Leading a local church during a major time of change is clearly hard. We know this because we’ve all been doing it this year. It’s not just something we’ve read about in a book. A major reason it’s hard is that it requires changing the way we do things. It means letting go of ways of doing things we knew and were comfortable with. It means reorienting and adapting to different ways of operating. Nobody likes change, even people like me who long ago embraced change as a necessary part of having a healthy growing church.

Considering this, one comforting thought I’ve had during this unfortunate season has been the fact that we’re not the first church leaders to have had to adapt the way the church does things due to changing external circumstances. We are certainly not alone in leading during hard times.

Think about what it must have been like if you were a church leader at other times in church history:

  • Imagine being a church leader in Jerusalem after Stephen’s martyrdom in Acts 7 and the resulting dispersion of the church. Acts 8:1b reads, “On that day a great persecution broke out against the church in Jerusalem, and all except the apostles were scattered throughout Judea and Samaria.” (NIV) They had to quickly adapt the way they did church from the only way the church had ever operated up until that point.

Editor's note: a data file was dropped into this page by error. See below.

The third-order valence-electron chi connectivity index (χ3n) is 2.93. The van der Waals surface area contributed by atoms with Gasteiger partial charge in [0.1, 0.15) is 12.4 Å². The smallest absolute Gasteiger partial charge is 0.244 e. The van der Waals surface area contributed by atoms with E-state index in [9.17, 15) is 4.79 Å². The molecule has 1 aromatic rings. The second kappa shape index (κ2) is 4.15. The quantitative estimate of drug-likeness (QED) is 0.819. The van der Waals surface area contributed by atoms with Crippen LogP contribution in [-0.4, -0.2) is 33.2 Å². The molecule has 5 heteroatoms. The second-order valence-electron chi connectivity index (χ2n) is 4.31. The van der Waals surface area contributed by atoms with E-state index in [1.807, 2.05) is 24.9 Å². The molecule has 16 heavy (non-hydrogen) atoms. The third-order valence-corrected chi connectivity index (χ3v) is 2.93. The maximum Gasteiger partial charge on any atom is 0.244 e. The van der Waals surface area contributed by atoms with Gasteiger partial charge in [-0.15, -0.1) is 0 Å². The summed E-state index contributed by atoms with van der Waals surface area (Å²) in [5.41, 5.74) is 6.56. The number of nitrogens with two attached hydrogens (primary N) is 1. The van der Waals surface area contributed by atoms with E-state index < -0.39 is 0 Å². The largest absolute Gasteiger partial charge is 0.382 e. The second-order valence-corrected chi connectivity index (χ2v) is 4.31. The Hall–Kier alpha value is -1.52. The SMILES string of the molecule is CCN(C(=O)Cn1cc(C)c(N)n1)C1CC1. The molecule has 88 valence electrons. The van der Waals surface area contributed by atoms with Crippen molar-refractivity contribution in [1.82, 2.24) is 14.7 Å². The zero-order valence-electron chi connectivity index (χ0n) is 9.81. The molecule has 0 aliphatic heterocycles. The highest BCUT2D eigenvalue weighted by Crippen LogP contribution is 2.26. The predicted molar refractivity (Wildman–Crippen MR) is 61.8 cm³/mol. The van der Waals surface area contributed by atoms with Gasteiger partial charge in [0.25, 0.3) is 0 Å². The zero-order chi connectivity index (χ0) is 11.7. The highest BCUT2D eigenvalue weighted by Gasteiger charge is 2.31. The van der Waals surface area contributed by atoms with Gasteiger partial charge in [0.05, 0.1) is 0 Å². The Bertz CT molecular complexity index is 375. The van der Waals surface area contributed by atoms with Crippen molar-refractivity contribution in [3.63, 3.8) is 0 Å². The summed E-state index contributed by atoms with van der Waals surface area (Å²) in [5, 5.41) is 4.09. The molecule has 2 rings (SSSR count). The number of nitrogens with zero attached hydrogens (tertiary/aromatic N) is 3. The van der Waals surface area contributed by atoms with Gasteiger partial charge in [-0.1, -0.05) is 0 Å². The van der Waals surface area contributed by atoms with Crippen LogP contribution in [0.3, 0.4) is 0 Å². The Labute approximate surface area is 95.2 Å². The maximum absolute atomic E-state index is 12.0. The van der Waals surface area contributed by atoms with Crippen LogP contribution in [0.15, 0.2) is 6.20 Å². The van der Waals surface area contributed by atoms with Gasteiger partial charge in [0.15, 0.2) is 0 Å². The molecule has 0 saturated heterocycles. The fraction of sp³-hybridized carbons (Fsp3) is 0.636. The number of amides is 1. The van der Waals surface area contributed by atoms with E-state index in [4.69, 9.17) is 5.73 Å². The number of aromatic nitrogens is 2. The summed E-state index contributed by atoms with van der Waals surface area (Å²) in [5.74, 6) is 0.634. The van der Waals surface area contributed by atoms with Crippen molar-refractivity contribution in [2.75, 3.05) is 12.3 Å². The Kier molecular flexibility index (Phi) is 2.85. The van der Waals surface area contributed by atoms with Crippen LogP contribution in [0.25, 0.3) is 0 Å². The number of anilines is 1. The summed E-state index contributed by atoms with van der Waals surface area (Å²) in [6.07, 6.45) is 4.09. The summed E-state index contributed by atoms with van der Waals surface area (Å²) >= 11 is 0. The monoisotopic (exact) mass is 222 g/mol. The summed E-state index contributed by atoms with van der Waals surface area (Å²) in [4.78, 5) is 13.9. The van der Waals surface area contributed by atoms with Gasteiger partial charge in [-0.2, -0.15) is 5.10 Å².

• Imagine being a church leader in the Roman Empire after the edict of Milan in AD 313 legalizing Christianity throughout the empire. They had to adapt from operating more of an underground persecuted church to being open and free. I can’t imagine that was an easy transition for them.
  • Imagine being a church leader during the fall of the Roman Empire as the barbarians sacked Rome. They had to adapt from being a church enjoying comfort and prosperity to learning how to suffer and survive.
  • Imagine being a church leader in Europe in the first years after Martin Luther nailed the 95 Theses on the door of the Castle Church in Wittenberg, Germany. There was certainly much change and necessary adapting for both the new Protestants and the Roman Catholics.
  • Imagine being a church leader in England when all the excitedness of the new “Methodists” emerged under Wesley’s ministry or leading the church during the American Revolutionary War or in Germany under Hitler, or, or, or…